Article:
Selling renewals uses different skills and practices than new product/service sales. To be successful, you’ll need to think a little differently.  The following renewal sales best practices are based on our experience managing renewals sales for all types of companies, and applied across industries and company sizes.

1. Start from expiration when building out your contact strategy

Margot Schmorak
Margot Schmorak

Timing is critical. Why? After you’ve passed the optimal time for your first contact, renewal rates drop with each passing week. The closer you get to the expiration date, the more vulnerable you are to competition. And once a contract is 30 days past expiration, renewal rates typically drop by 50%.

In general, your first renewal contact with the customer should be at least 90-120 days before the contract or subscription expires. This gives you enough time for quote revisions, missed calls, vacation schedules, etc.  Set a specific timeline with milestones and track performance against it on a daily basis.

2. Segment your customer base

Segment your customer base in the way that makes the most sense for your business – by product, geography, contract size, or some combination of these factors. Segmenting customers gives you better visibility into your true renewal opportunity, and a way to strategise and prioritise your efforts. Better yet, with customer segmentation you can deploy the next best practice: customised sales plays.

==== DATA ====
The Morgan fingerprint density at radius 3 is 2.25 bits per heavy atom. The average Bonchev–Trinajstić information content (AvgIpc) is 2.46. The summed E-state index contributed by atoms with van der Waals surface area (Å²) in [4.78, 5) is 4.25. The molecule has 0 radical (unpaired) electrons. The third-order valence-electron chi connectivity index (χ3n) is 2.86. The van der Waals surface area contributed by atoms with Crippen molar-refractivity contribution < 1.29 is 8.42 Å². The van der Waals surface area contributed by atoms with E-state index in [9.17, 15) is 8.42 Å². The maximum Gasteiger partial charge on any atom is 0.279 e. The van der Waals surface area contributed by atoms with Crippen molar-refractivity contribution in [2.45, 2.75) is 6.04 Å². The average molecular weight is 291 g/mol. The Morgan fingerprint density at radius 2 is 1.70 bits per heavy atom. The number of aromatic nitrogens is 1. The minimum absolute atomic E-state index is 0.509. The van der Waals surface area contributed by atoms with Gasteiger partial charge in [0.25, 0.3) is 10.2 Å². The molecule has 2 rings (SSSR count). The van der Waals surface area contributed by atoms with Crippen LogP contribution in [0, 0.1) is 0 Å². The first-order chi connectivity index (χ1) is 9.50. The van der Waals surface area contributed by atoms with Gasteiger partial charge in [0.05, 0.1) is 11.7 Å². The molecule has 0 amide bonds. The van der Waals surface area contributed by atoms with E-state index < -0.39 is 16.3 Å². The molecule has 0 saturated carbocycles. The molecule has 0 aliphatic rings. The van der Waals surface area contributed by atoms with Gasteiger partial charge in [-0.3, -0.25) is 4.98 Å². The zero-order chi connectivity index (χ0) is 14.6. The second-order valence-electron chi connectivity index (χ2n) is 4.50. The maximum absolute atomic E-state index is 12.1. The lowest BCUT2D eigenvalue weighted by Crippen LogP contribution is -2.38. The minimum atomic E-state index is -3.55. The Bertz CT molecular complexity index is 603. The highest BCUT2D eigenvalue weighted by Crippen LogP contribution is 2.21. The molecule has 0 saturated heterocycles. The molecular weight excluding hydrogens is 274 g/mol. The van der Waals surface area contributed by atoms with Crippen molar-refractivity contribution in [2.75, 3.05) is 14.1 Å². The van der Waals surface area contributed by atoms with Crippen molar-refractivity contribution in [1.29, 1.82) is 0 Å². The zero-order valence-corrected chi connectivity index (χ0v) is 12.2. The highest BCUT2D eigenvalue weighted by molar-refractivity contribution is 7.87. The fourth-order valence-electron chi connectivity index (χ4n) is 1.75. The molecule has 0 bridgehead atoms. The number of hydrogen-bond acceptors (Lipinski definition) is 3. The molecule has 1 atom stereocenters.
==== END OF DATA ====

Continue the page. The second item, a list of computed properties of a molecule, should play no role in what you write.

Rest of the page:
3. Run tailored sales plays

Seven best practices for selling renewals
Seven best practices for selling renewals

Personalisation is the new big thing in sales and marketing, and that’s because because it works.  Once you’ve segmented your renewal customers, customise your sales plays for each segment. This way, you can give customers the personalised attention that they expect from you.

4. Make friends with a numbers cruncher

Step away from the phone for a moment and find someone working with a spreadsheet or analysing your financial and customer data.  This person might be your new best friend – because no matter how good you are with people, renewal success requires having the right data.

Data about what’s working:  You’ll want data about the average renewal rates for different segments, reasons for cancellation, and timing of renewals to tailor your efforts.

Data to prove your effectiveness: You’ll need accurate data to demonstrate whether your efforts are moving the needle on renewals and having a revenue impact on your business. Show management how you’ll improve the business, and you’ll get more support.

5. Listen to your customers

Don’t just sell the renewal – use the event to really talk to your customers.

  • Is a customer having a problem? Build equity in the customer relationship by helping them fix it.
  • Is a competitor moving in? You’ll need the right ammunition to retain the customer.
  • Have you lost the customer?  Update your forecast and find out the reason for the churn. It’s always better to know ahead of time than to be caught by surprise.

6. Look for the cross-sell and up-sell opportunities

If you’re talking with the customer and building equity in the relationship, then you can look for meaningful ways to cross-sell or up-sell. Offer the customer a new module or a higher service level if it would meet their needs. If you’ve earned their trust and understand their needs, your chances of success are pretty high.

7. Document the end of the renewal cycle

Before you chock up the result and move on, make sure you document what happened in the renewal cycle.
If you’ve lost the customer, document the reason for customer churn – this is critical insight to give to marketing and account teams.

If the customer has renewed, document the customer disposition and pass anyopen issues to the right members of the account team. Then you’ll have a head start when the customer comes up for renewal again.

For more strategies for successful renewals, download the eBook “Recurring Revenue: Five Secrets to Fly High and Fuel Growth.”

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